Yeah. So when we talk about masks, I think the three things I always want to talk about is filtration efficiency, fit, and comfort. And so those are the three defining features. So when we talk about let’s pick the cloth masks, right, the ubiquitous cloth masks, we all were wearing in the first few months of the pandemic, because we couldn’t really get a hold of that melt blown it was, you know, there’s only a limited supply of it, and suddenly everyone in the world was going to need it. In theory, if we had done it, right, but we’ve kind of forgot to pick that N95 up after a few months at the beginning but so that cotton mask, in terms of filtration efficiency, depending on the weave and the style, and versus all these things, it’s between, let’s say 30% to 60% filtration efficiency through that mask. Now the nice thing about cloth masks you can get a good fit right, we can design them with a metal nose bridge inside, I mean get a pretty good fit, but and the comfort breathability can be okay. But remember, so you get the fit, you can get maybe some comfort, but the filtration is just not there. So then you kind of move into the next realm of masking which is the surgical mask right, that blue square we’ve all seen. And those masks are typically ear loop and the surgical mask has the material in it. It has that melt blown material in it so it has really good it has the good filtration but the problem with surgical masks is they lack the fit, right? They don’t seal to your face. They have big gaps on the side. And of course you can do these hacks and do it yourself MacGyver things. to like, get a better seal, but at the end of the day, my kind of testing has shown that I was able to achieve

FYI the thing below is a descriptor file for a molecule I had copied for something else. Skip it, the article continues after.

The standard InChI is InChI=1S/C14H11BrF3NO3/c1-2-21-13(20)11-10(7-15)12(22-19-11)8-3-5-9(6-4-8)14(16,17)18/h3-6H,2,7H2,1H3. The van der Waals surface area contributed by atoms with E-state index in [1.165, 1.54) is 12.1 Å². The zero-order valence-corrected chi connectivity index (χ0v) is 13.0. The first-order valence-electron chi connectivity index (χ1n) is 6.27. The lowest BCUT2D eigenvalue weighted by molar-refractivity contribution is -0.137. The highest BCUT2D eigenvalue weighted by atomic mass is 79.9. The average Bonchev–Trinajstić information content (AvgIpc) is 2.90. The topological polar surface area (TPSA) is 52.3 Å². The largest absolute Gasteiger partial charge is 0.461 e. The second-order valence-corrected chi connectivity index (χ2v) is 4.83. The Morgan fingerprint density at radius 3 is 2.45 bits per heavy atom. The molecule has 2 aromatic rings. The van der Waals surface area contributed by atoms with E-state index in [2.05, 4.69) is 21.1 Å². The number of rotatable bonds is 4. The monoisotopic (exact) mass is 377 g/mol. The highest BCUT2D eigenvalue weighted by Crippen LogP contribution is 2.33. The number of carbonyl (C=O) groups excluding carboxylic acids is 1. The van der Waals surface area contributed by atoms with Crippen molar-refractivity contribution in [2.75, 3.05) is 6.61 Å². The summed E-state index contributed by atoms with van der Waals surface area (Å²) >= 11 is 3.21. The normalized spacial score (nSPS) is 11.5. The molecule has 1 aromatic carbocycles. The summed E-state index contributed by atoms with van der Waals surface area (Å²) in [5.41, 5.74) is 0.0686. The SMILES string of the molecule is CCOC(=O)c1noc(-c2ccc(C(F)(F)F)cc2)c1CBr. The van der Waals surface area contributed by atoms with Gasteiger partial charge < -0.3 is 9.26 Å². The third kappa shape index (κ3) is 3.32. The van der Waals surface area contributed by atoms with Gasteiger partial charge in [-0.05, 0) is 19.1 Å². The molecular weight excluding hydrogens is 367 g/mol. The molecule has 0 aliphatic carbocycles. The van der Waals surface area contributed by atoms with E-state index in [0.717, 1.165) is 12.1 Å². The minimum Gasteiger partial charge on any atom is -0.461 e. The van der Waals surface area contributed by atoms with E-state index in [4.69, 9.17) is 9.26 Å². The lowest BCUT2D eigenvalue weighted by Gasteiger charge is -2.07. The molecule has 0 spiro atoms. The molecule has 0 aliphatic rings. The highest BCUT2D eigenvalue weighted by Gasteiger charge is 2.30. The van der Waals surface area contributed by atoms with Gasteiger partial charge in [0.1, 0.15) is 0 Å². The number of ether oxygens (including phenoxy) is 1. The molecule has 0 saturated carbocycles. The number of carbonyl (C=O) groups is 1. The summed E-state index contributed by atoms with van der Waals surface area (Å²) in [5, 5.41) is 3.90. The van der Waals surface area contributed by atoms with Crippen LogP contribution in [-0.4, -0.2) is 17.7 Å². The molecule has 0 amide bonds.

That’s like tape, right?
The twist and tuck method, and other techniques to improve that fit.
The twist and tuck.
It may be I think maybe everyone will be masked in 2024. Who knows. So that provided like, in my experience, a surgical mask was anywhere from around, you know, 50% all the way up, I could get me into the 80s percent for one that fit my face really well.
If it’s your face, if it’s poor fitting all bets are off.
Think of it like this. Yeah, I mean, if it’s like if the surgical mask is in your pocket, does it provide you protection magically? No, it has to the whole goal of this is to force that air to go through that filter material.
You got to put it on.